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Hoffmann Institute


Highlights from the Business & Society Summit

Hoffmann Institute

Highlights from the Business & Society Summit

Highlights from the Business & Society Summit

To celebrate its fifth anniversary, INSEAD’s Hoffmann Global Institute for Business and Society organized a Business and Society Summit on Saturday, 17 June 2023 at our Europe campus in Fontainebleau. Academic Director Mark Stabile and Executive Director Katell Le Goulven welcomed over 450 attendees for this major milestone event, including André Hoffmann (MBA’90D), Vice Chairman of Roche Holding AG and Chair of the Hoffmann Institute Advisory Board, and his wife Rosalie.

The Summit reviewed progress and explored trends around the further integration of social and environmental challenges into business education. Isabel Hoffmann (MBA‘23D candidate), Co-founder and Director of rePLANET started proceedings by introducing the keynote speaker Johan Rockström, Director of PIK – Potsdam Institute for Climate Impact Research. Rockström gave a keynote presentation on the science of planetary boundaries, explaining how several of our Earth’s system boundaries have already been transgressed. Rockström said, “Unless a timely transformation occurs, it is most likely that irreversible tipping points and widespread impacts on human well-being will be unavoidable”, before adding “avoiding that scenario is crucial if we want to secure a safe and just future for current and future generations.” On a proactive note, Rockström said “science-based targets can be adopted by cities, businesses and countries to address the systemic global crises of climate change, biodiversity loss, nutrient overloading, overuse of water, and air pollution.” In his closing remarks, Rockström asserted the inbuilt resistance of the planet to the impact of climate change, but pointed out that certain inter-linked tipping points in the earth’s machinery have been overlooked thus far, with potentially severe consequences.

Johan Rockström, Director of PIK – Potsdam Institute for Climate Impact Research

Following the keynote address, Aisha Hafiz Iliyasu MBA'23J introduced Dean Ilian Mihov who highlighted the need for rigorous and relevant research, “I want to get rid of fluff. I want to get rid of statements that are not based on science, to highlight the models that work, to point out the behaviors that need to be changed, and ultimately that have a real impact on business and society. This is why we created the Hoffmann Institute five years ago.” Dean Mihov then presented some of the main highlights from the Hoffmann Institute 5-year report.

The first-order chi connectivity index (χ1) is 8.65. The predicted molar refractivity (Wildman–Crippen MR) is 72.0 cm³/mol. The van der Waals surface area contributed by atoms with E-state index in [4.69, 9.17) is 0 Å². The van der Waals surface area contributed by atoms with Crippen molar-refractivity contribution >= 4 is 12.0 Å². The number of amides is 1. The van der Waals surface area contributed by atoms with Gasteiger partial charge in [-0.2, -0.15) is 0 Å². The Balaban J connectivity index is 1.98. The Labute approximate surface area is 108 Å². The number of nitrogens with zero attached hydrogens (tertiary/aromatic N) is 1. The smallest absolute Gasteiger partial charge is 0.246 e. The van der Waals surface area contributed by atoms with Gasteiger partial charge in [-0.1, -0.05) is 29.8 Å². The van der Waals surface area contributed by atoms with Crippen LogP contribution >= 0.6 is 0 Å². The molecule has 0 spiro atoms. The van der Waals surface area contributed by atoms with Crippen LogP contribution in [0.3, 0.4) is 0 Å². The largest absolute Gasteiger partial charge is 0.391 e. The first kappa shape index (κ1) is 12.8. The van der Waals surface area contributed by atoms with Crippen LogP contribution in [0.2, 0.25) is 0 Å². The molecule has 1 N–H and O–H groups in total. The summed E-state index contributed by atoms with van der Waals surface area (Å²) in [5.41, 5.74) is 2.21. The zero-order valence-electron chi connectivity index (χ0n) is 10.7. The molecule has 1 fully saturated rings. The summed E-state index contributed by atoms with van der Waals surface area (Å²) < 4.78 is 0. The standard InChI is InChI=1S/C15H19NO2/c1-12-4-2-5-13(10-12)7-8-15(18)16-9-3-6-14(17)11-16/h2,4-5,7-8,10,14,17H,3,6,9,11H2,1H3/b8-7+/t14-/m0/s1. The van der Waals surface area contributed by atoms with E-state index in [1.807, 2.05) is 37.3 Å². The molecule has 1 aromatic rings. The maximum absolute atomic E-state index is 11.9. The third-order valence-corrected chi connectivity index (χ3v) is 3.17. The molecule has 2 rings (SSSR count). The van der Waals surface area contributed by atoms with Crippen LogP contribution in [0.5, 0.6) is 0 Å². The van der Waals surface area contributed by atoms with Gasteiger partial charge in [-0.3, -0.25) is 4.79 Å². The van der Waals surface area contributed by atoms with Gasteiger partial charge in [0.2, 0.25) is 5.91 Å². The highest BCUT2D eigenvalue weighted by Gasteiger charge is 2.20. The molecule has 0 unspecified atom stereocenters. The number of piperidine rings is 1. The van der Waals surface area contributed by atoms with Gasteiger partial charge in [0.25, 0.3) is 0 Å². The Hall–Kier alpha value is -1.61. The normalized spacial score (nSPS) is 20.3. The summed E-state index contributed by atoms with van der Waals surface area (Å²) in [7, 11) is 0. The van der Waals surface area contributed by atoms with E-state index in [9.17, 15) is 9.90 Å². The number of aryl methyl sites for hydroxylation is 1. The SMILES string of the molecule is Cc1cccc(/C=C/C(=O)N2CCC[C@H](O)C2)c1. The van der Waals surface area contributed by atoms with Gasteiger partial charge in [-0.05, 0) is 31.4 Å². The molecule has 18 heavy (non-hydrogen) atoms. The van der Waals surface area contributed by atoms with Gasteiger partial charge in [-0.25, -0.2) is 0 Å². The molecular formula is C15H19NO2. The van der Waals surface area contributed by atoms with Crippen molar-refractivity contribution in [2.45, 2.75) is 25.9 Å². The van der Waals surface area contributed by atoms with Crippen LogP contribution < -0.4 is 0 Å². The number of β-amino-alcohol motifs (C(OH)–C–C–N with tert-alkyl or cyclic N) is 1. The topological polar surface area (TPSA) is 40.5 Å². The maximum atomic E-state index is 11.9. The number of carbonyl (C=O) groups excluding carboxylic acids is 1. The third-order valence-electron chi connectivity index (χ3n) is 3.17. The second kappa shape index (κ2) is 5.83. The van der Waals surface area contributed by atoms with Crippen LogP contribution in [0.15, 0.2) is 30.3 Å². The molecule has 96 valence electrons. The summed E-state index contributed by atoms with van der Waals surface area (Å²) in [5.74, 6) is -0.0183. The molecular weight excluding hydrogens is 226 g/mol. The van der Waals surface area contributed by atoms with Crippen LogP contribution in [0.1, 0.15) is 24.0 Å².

Leading one of three break-out sessions was INSEAD Professor Jasjit Singh Professor of Strategy and the Paul Dubrule Chaired Professor of Sustainable Development, highlighting the key changes to the MBA curriculum and to INSEAD’s internal operations. Said Jasjit Singh, “Every core course will have a minimum exposure on sustainability in it.” In addition to Athira Rajiv (MBA’23J), Jasjit Singh was joined by Attila Cselotei (INSEAD COO), who presented the processes the school had used to measure, estimate and account for its GHG emissions as part of INSEAD’s pledge to reduce its operational carbon footprint.

Addressing the climate crisis breakout session

INSEAD Professor Steve Chick, the Novartis Chaired Professor of Healthcare Management and the Academic Director of the Healthcare Management Initiative (HMI) at INSEAD, delivered a breakout session on the evolution of HMI and in particular his focus on “improving access and quality of care in underserved populations”. He was joined by Ridhima Aggarwal, the Salmon and Rameau Director with the James M. and Cathleen D. Stone Centre for the Study of Wealth Inequality and the HMI at INSEAD. While Ridhima Aggarwal was discussing a case called MiracleFeet, which looks to improve access to high-quality treatment of clubfoot in low-income African countries, attendees were given the opportunity to ‘visit’ a MiracleFeet clinic in Tanzania via the provided Virtual Reality headsets. The innovative and immersive opportunities provided by the use of VR technology in the classroom has given rise to INSEAD’s fruitful collaboration with a Tel Aviv-based technology group that has developed one of the world’s first immersive learning libraries for business schools.

Transforming Health Systems and a Virtual Reality Experience, breakout session